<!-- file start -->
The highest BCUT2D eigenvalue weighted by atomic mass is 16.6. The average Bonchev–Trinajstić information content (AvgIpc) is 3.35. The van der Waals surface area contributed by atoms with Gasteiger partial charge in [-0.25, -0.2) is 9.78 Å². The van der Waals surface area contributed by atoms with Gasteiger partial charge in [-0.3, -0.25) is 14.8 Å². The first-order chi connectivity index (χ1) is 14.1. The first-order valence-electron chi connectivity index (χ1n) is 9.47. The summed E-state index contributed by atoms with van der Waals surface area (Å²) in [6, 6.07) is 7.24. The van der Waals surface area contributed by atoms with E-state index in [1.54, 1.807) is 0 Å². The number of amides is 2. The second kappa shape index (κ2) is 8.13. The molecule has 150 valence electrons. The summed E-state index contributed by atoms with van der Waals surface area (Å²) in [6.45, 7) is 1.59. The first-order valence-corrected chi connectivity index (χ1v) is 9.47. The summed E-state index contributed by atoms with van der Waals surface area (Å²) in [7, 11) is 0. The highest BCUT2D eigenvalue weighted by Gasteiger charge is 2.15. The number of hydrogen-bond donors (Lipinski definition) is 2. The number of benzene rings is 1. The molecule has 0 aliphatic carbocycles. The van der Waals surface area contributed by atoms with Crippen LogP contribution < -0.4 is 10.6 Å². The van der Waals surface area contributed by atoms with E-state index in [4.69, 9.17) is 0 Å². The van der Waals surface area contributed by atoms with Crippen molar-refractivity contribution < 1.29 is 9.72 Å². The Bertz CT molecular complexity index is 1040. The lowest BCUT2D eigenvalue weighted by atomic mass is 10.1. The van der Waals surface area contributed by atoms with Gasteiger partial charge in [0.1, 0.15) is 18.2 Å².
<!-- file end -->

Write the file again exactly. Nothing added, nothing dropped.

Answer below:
The highest BCUT2D eigenvalue weighted by atomic mass is 16.6. The average Bonchev–Trinajstić information content (AvgIpc) is 3.35. The van der Waals surface area contributed by atoms with Gasteiger partial charge in [-0.25, -0.2) is 9.78 Å². The van der Waals surface area contributed by atoms with Gasteiger partial charge in [-0.3, -0.25) is 14.8 Å². The first-order chi connectivity index (χ1) is 14.1. The first-order valence-electron chi connectivity index (χ1n) is 9.47. The summed E-state index contributed by atoms with van der Waals surface area (Å²) in [6, 6.07) is 7.24. The van der Waals surface area contributed by atoms with E-state index in [1.54, 1.807) is 0 Å². The number of amides is 2. The second kappa shape index (κ2) is 8.13. The molecule has 150 valence electrons. The summed E-state index contributed by atoms with van der Waals surface area (Å²) in [6.45, 7) is 1.59. The first-order valence-corrected chi connectivity index (χ1v) is 9.47. The summed E-state index contributed by atoms with van der Waals surface area (Å²) in [7, 11) is 0. The highest BCUT2D eigenvalue weighted by Gasteiger charge is 2.15. The number of hydrogen-bond donors (Lipinski definition) is 2. The number of benzene rings is 1. The molecule has 0 aliphatic carbocycles. The van der Waals surface area contributed by atoms with Crippen LogP contribution < -0.4 is 10.6 Å². The van der Waals surface area contributed by atoms with E-state index in [4.69, 9.17) is 0 Å². The van der Waals surface area contributed by atoms with Crippen molar-refractivity contribution < 1.29 is 9.72 Å². The Bertz CT molecular complexity index is 1040. The lowest BCUT2D eigenvalue weighted by atomic mass is 10.1. The van der Waals surface area contributed by atoms with Gasteiger partial charge in [0.1, 0.15) is 18.2 Å².